The Census Bureau reported that January housing starts and permits fell from downward-revised December numbers. Housing starts posted at a 1,099,000 annual rate in January, down from December’s rate of 1,143,000. Housing permits also fell in January, posting at a rate of 1,202,00. Single-family housing completions in January came in at a rate of 693,000, down from December’s rate of 703,000.
Despite higher year-over-year mortgage purchase applications, new home construction is still struggling in the Fed’s echo-bubble of inflated asset prices. This is why you see more advertisements of low-down-payment purchase options and even zero-down financing schemes to lure in more prospective buyers. Major homebuilder stocks have been pummeled this year as the market is finally cluing into the fact that much of the growth we’ve seen in recent years was just a mirage facilitated by central bankers. I would also point out that our own U.S. central bank will by shelling out close to $11.5 billion in free money to member banks this year for doing nothing other than sitting on excess reserves.
Low mortgage rates have helped provide some support to the housing market as we started the year, but that won’t solve the problem of artificially inflated asset prices. Many sales reps in the local market will continue to offer an optimistic view of the housing market this year, but I wouldn’t bank on it. While I think we may see some bumps in activity and even prices in select submarkets, I see no reason to believe that the current downtrend in our housing market is over. If the Empire State Manufacturing Survey’s latest numbers are any indication of what we’ll see next month here in Texas, I am expecting things to get worse before they get better.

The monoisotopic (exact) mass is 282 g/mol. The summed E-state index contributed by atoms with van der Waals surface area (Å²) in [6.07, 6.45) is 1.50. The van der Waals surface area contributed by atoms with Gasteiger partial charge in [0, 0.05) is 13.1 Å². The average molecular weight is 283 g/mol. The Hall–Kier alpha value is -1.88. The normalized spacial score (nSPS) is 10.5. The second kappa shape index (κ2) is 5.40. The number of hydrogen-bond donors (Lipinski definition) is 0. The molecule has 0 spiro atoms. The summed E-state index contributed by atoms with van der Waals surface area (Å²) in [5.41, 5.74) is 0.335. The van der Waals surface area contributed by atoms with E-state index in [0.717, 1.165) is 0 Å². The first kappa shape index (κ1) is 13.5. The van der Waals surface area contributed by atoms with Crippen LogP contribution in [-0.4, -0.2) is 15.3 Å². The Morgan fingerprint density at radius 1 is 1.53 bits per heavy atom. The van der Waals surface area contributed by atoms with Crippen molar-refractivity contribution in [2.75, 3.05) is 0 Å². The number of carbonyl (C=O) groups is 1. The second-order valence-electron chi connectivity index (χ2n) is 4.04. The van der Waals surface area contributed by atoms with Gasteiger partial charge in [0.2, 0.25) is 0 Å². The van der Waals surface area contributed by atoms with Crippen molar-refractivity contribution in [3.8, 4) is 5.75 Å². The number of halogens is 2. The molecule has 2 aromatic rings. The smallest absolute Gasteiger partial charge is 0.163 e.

As you can see from the latest Quarterly Report on Household Debt, many Americans are already burdened by high debt balances, particularly student and auto loan debt. The whole deleveraging consumer story is just that…a story.